Red Bull is one of those brands that are involved in just about any extreme sporting event, whether that’s the X-Games, Motocross, Pikes Peak Hill Climb, or the US Open of Surfing. For some of these events, they sponsor athletes, but for others they create compelling video series that bring the action and excitement to viewers on TV and online.
Red Bull’s Raditudes mini-series is one such example. The production profiles the world’s most daring BMX riders and dives into what motivates them to be the best of their breed. After 3 seasons on air, the show has become a favorite in the BMX world.
Gear Seven wanted to contribute to the series, but they’d face huge challenges pulling it off. A production company based in Nashville, Tennessee, Gear Seven produced commercials for Gibson, Zillow, Sony and many other brands, and wanted to create an episode featuring local Nashville BMX rider Corey Martinez, who they thought would be perfect for the Raditudes series. However, it wasn’t easy getting this finished, and required some ingenuity and technology to accomplish. Here’s how the season 3 finale “Must Dust” came about.
Nothing But A Passion Project
The project was met with difficulty before productions even began. When they pitched the idea to Red Bull, the energy drink giant wasn’t sold on the episode, which meant no initial client funding for the production. Without funding, most projects don’t have the incentive to get the production off the ground and would move on to other things.
But that didn’t stop Gear Seven from moving forward, however. A fan of action sports, freelance director Josh McGowan and rider Corey Martinez had the passion to take the leap, and pitched the idea to executive producer Kirk Slawek to fund the production without Red Bull, hoping they’d pick it up after seeing the results. After a bit of reluctance, they agreed to give it a shot.
“My main intention in the messaging of this piece was really just about being true to who you are when you create, and using the resources you have available to make something simply because you love it,” said McGowan, Director of the episode. “We produced it hoping they would pick it up, but if they didn’t, it would still be an awesome experience for us.”
When the crew scouted an abandoned warehouse location, it was a giant, empty space with no semblances of a bike park. To the production team, though, it was a blank canvas to create something extraordinary. Corey and his crew assembled most of the set’s props out of materials found in the abandoned warehouse. After a week of carving ramps and planning shots, the crew was ready to film.
BMX In Action
Since most of the shots were quick and action-based, Director McGowan and his crew needed to be mobile while capturing the shots. To do this, they mounted a DJI Ronin gimbal stabilizer to the back of a 4-wheeler. A RED Weapon camera was strapped to the stabilizer with the Teradek Bolt 600 wireless transmitter.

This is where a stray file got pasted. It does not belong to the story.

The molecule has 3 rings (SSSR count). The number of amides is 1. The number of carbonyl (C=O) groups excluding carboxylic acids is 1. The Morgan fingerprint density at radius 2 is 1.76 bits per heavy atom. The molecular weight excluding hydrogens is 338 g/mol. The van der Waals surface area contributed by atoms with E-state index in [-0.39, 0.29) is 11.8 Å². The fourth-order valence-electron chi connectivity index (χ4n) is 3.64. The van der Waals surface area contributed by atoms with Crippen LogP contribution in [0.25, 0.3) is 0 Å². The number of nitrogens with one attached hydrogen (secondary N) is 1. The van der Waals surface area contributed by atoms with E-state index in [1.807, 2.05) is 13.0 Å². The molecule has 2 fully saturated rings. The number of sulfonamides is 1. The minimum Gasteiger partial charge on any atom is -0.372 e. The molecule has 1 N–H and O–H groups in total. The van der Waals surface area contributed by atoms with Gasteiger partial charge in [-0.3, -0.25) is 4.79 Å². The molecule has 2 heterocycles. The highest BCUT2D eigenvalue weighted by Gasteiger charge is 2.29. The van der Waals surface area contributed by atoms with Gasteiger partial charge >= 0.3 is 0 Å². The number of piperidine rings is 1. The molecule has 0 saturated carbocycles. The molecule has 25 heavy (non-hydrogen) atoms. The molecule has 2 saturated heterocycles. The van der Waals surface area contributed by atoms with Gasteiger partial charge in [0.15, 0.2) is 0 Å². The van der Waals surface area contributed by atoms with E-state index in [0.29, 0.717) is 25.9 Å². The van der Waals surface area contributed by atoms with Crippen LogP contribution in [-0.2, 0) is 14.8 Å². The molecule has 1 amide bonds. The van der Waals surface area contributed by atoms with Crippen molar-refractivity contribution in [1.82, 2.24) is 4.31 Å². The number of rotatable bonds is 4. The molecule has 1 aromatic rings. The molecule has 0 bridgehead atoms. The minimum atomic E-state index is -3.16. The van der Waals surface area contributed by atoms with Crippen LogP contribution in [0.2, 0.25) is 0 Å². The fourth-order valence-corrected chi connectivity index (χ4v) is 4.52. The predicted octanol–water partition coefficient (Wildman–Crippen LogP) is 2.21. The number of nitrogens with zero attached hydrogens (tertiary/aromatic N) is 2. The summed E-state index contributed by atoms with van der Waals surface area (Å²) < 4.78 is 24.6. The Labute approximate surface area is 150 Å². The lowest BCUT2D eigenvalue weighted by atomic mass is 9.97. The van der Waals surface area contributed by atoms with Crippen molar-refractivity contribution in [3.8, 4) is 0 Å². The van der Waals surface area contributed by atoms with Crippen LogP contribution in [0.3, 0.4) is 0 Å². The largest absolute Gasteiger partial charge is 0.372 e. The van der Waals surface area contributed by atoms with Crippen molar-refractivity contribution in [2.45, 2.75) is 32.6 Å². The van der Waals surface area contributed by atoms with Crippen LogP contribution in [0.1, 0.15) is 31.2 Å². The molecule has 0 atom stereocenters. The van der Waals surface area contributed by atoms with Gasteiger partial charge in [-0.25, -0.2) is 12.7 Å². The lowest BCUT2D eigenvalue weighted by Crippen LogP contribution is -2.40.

Following Corey around in the 4-wheeler as he performed his stunts, the camera operator used the Bolt transmitter to send the RED Weapon’s video and audio feed with zero-delay to 2 Teradek Sidekick receivers in the video village. The Sidekicks then transferred the feeds to a SmallHD 702 and a SmallHD 1703, one as director’s monitor and one for the rest of the crew. They could remotely pull focus from the video village.
Because the scenes required the camera operator to either sprint beside Corey or follow with the 4-wheeler, the Bolt really played an important role here. With constant moving, having no wires tethered to the RED Weapon meant complete mobility for the camera operator and one less thing to worry about. On the video village side, director McGowan monitored the shot on his director’s monitor and made adjustments as they were captured, saving time from potential reshoots and, ultimately, money. It also ensured that all of the footage was visually compelling enough to impress their prospective sponsors.
“It wouldn’t have been possible without the Bolt. Sometimes we had to squeeze into tight spaces. We had to be constantly moving, and there would be no way to keep up with that without the wireless monitoring,” said McGowan.
Sponsored By Red Bull
What started out as a passion project became a huge success when, after pitching the piece to Red Bull when they finished production, Red Bull decided to purchase their piece and feature “Must Dust” as the season 3 finale of Raditudes. The episode was played on Red Bull TV & YouTube and promoted through Red Bull’s social media.
“We paid for it upfront with no guarantee that Red Bull would jump on board - we really hoped they would. After we finished, they jumped on board and purchased the license to use it in their show,” explained McGowan.
But for Gear Seven and Corey, the entire project was much more than for a sponsorship and recognition. It was just combining what they loved and finding a way to make it happen.
“‘Must Dust’ is a pretty literal thing in the context of dusting a warehouse and using powder explosions. But at a deeper level, it’s really about reminding yourself of that initial passion you had for what you do. A lot of us didn’t believe this project would happen, but thanks to the support of Corey and everyone, we made it.”